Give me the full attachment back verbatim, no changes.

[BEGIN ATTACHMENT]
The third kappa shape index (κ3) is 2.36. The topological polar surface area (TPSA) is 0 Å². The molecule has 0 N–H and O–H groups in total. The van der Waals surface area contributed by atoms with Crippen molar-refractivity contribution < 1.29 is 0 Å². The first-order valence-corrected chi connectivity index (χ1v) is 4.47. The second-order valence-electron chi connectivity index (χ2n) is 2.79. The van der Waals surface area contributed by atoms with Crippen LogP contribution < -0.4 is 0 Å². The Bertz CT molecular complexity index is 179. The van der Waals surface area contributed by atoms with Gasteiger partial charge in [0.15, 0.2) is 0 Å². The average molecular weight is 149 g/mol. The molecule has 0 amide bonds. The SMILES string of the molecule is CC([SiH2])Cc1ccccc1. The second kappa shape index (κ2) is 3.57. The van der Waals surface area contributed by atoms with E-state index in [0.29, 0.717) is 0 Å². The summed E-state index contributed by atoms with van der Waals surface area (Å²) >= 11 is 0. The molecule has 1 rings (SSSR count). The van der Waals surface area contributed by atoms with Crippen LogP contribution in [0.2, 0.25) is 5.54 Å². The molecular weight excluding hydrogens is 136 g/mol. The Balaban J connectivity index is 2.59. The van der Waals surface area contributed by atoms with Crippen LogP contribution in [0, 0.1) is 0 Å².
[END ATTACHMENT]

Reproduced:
The third kappa shape index (κ3) is 2.36. The topological polar surface area (TPSA) is 0 Å². The molecule has 0 N–H and O–H groups in total. The van der Waals surface area contributed by atoms with Crippen molar-refractivity contribution < 1.29 is 0 Å². The first-order valence-corrected chi connectivity index (χ1v) is 4.47. The second-order valence-electron chi connectivity index (χ2n) is 2.79. The van der Waals surface area contributed by atoms with Crippen LogP contribution < -0.4 is 0 Å². The Bertz CT molecular complexity index is 179. The van der Waals surface area contributed by atoms with Gasteiger partial charge in [0.15, 0.2) is 0 Å². The average molecular weight is 149 g/mol. The molecule has 0 amide bonds. The SMILES string of the molecule is CC([SiH2])Cc1ccccc1. The second kappa shape index (κ2) is 3.57. The van der Waals surface area contributed by atoms with E-state index in [0.29, 0.717) is 0 Å². The summed E-state index contributed by atoms with van der Waals surface area (Å²) >= 11 is 0. The molecule has 1 rings (SSSR count). The van der Waals surface area contributed by atoms with Crippen LogP contribution in [0.2, 0.25) is 5.54 Å². The molecular weight excluding hydrogens is 136 g/mol. The Balaban J connectivity index is 2.59. The van der Waals surface area contributed by atoms with Crippen LogP contribution in [0, 0.1) is 0 Å².